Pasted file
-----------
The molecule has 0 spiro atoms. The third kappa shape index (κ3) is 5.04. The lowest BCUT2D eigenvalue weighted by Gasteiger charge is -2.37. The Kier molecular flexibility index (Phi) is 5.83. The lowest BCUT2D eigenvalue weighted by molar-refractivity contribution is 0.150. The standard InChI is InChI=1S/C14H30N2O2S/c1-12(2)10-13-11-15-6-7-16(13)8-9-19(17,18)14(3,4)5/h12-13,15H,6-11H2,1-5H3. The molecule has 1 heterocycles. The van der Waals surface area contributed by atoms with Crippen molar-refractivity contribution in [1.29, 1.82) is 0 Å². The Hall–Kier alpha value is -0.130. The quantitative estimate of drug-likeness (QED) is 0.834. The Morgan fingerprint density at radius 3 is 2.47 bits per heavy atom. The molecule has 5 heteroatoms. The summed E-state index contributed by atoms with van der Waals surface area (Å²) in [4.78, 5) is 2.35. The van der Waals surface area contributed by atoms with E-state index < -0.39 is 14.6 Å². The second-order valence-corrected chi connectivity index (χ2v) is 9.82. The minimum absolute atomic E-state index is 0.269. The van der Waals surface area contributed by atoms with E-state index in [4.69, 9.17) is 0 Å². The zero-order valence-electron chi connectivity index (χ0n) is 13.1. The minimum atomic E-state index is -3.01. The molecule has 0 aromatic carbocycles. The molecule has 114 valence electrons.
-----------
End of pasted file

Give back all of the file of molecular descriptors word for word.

The molecule has 0 spiro atoms. The third kappa shape index (κ3) is 5.04. The lowest BCUT2D eigenvalue weighted by Gasteiger charge is -2.37. The Kier molecular flexibility index (Phi) is 5.83. The lowest BCUT2D eigenvalue weighted by molar-refractivity contribution is 0.150. The standard InChI is InChI=1S/C14H30N2O2S/c1-12(2)10-13-11-15-6-7-16(13)8-9-19(17,18)14(3,4)5/h12-13,15H,6-11H2,1-5H3. The molecule has 1 heterocycles. The van der Waals surface area contributed by atoms with Crippen molar-refractivity contribution in [1.29, 1.82) is 0 Å². The Hall–Kier alpha value is -0.130. The quantitative estimate of drug-likeness (QED) is 0.834. The Morgan fingerprint density at radius 3 is 2.47 bits per heavy atom. The molecule has 5 heteroatoms. The summed E-state index contributed by atoms with van der Waals surface area (Å²) in [4.78, 5) is 2.35. The van der Waals surface area contributed by atoms with E-state index < -0.39 is 14.6 Å². The second-order valence-corrected chi connectivity index (χ2v) is 9.82. The minimum absolute atomic E-state index is 0.269. The van der Waals surface area contributed by atoms with E-state index in [4.69, 9.17) is 0 Å². The zero-order valence-electron chi connectivity index (χ0n) is 13.1. The minimum atomic E-state index is -3.01. The molecule has 0 aromatic carbocycles. The molecule has 114 valence electrons.